The Tax Office has been forced to admit it secretly handed sensitive employment details on its own workforce to a private firm in an attempt to voter-profile an all-staff industrial ballot.
The ATO covertly supplied its contractor with the names, email addresses, locations of work and pay grades of each of its 19000 employees without their knowledge or consent.
In some cases private email and home addresses were supplied too.
The information was then used to build a picture of which groups of public servants within the Tax Office were likely to support or oppose the agency's industrial relations agenda.
The revenue agency says its lawyers have cleared it of any unlawful conduct in the affair, which was exposed by a freedom of information request by one of its own officials, but unions believe the ATO may have breached the Privacy Act and the Public Service Act with one union saying it is going to call in the privacy authority.
The Tax Office also says that home addresses were only supplied so that casual or staff on leave could be contacted with voting material and private email addresses were only supplied with the permission of employees.
The information was supplied to private contractor ORIMA who conducted enterprise agreement ballots at Tax in 2015 and 2016.
The data was handed over to allow managers to build up a picture of which group of its workers were voting 'no' and identify areas of resistance to the unpopular Abbott-era industrial policy the Coalition is trying to impose across the federal public service.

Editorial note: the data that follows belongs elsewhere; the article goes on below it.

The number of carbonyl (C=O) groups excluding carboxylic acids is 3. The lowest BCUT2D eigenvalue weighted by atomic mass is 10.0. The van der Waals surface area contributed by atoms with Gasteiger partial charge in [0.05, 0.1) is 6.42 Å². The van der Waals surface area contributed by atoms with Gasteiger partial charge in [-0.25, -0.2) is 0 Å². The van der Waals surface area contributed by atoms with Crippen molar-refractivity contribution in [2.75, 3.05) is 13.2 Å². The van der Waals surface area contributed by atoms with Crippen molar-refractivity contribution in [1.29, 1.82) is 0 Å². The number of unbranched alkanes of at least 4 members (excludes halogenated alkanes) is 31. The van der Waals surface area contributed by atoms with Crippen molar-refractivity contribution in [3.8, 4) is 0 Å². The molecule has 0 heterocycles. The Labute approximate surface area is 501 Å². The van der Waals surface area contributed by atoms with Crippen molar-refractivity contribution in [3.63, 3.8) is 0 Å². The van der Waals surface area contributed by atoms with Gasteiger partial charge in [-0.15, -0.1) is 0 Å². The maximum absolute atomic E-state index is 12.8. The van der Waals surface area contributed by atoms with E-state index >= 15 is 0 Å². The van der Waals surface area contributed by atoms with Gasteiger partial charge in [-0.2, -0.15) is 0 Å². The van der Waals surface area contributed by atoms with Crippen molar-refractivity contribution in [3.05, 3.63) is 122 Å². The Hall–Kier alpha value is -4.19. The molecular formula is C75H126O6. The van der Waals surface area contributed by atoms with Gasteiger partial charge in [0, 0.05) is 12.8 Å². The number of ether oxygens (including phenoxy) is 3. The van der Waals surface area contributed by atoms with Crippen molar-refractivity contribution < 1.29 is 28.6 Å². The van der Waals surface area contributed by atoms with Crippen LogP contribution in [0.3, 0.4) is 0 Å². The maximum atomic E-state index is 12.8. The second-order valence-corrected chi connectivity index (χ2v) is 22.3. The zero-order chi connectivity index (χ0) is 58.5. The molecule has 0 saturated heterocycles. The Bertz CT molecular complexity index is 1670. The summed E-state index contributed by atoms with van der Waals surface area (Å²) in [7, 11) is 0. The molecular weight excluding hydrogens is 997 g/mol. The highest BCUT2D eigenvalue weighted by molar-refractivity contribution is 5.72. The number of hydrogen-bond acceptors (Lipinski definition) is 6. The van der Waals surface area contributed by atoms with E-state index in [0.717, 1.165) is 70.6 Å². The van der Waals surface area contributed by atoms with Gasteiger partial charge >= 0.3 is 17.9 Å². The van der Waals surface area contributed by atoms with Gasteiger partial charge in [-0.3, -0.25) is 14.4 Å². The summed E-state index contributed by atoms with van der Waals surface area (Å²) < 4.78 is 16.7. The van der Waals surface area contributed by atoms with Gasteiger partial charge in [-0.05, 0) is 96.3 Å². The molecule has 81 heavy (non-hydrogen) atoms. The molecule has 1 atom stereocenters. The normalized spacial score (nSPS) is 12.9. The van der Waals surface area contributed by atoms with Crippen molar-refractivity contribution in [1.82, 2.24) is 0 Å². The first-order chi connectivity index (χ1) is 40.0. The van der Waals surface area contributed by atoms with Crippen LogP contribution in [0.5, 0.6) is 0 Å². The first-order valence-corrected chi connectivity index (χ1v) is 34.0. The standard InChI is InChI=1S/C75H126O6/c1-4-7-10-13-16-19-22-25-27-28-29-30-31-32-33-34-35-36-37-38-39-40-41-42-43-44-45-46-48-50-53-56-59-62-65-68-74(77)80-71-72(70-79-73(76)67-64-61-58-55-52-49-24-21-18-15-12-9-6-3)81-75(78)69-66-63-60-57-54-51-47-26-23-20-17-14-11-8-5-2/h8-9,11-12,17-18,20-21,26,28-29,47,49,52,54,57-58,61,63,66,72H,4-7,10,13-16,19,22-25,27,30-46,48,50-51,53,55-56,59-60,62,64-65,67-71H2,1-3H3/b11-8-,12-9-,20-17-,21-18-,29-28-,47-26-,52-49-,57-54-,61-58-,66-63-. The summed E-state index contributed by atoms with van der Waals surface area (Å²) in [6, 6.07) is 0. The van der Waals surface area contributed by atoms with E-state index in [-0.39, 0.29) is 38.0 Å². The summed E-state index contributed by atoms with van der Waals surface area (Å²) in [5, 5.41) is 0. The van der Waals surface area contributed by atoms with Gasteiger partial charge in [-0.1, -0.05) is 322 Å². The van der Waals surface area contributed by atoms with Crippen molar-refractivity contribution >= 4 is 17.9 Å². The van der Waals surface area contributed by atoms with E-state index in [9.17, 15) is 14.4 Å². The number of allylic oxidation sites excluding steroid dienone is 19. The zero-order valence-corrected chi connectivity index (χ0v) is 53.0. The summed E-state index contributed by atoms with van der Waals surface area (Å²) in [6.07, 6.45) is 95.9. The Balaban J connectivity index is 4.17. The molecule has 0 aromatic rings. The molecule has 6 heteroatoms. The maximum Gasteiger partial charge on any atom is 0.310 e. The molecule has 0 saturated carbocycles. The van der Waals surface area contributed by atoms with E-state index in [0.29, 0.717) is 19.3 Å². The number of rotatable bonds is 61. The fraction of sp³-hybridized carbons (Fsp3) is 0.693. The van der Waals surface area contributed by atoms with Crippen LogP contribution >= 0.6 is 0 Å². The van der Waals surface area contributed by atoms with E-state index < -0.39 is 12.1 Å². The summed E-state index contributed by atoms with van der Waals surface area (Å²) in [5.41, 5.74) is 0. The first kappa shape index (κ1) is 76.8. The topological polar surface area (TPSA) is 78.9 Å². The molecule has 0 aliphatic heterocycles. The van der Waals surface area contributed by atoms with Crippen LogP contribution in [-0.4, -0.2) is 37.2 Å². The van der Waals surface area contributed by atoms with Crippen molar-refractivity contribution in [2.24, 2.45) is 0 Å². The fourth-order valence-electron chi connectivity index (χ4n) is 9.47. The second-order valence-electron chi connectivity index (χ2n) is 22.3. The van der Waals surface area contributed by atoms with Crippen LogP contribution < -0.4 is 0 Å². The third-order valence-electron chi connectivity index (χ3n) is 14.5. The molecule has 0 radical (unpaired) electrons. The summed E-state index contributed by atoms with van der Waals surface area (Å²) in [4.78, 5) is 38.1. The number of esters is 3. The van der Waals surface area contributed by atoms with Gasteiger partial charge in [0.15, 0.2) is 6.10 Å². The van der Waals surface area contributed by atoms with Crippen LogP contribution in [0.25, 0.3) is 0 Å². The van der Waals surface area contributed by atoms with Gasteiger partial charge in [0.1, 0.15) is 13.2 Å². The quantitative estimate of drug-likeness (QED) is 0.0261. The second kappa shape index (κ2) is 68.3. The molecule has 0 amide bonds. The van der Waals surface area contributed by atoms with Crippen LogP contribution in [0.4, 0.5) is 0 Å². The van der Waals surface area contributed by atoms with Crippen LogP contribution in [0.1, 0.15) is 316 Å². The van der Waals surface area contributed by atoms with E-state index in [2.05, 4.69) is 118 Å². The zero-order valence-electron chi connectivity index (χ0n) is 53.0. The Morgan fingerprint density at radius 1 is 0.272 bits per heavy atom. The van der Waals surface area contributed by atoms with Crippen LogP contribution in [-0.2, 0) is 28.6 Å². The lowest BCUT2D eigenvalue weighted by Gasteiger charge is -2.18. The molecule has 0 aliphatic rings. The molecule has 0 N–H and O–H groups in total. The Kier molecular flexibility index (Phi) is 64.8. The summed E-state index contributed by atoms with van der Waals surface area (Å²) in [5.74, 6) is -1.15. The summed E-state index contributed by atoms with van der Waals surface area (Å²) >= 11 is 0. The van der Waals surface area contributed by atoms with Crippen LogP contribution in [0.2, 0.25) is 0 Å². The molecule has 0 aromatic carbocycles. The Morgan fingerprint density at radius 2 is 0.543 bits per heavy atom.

The two proposal for new enterprise agreements were put to the Tax Office's workforce in December 2015 and May and December 2016 and were each trounced in the workplace ballots by a majorities of 85 per cent 71 per cent and 71 per cent again.
But when they voted, the agency's officials had no idea how closely they were being profiled.
One workplace union, the Australian Service Union, says it intends to pursue the Tax Office's conduct with the federal privacy watchdog.
"The ATO Executive rigged the voting process so they could find out how groups of employees voted on three proposals for a new Enterprise Agreement," ASU official Jeff Lapidos said.
"This seems to breach the Privacy Act.
"We will report our concerns to the Privacy Commissioner."
But the Tax Office believes it is in the clear, legally, on its handover of the information to ORIMA.
Correspondence, seen by Fairfax, from senior ATO negotiator Fiona Dillon claims that both the Privacy Act and the Public Service Act gives the Commissioner of Taxation the legal power to hand over the information.
"Use of information for the management of employee relationships and related purposes including but not limited to conducting a ballot on a proposed Agency Agreement is authorised pursuant to these regulations," Ms Dillon wrote.
In response to questions from Fairfax, the ATO provided a statement on Monday.
"The ATO did not provide large amounts of employee data to our service provider," the statement said.
"Only core information was provided to our contracted ballot provider ORIMA Research.
"As advised during the voting period, only aggregated results from the vote have been provided to the ATO.
"This information has been made available to all staff.
"Individual responses were not made available to the ATO and we do not know how individuals voted.
"None of the employee information provided to ORIMA Research for the purpose of running the ballot was retained or used by them for any other purpose."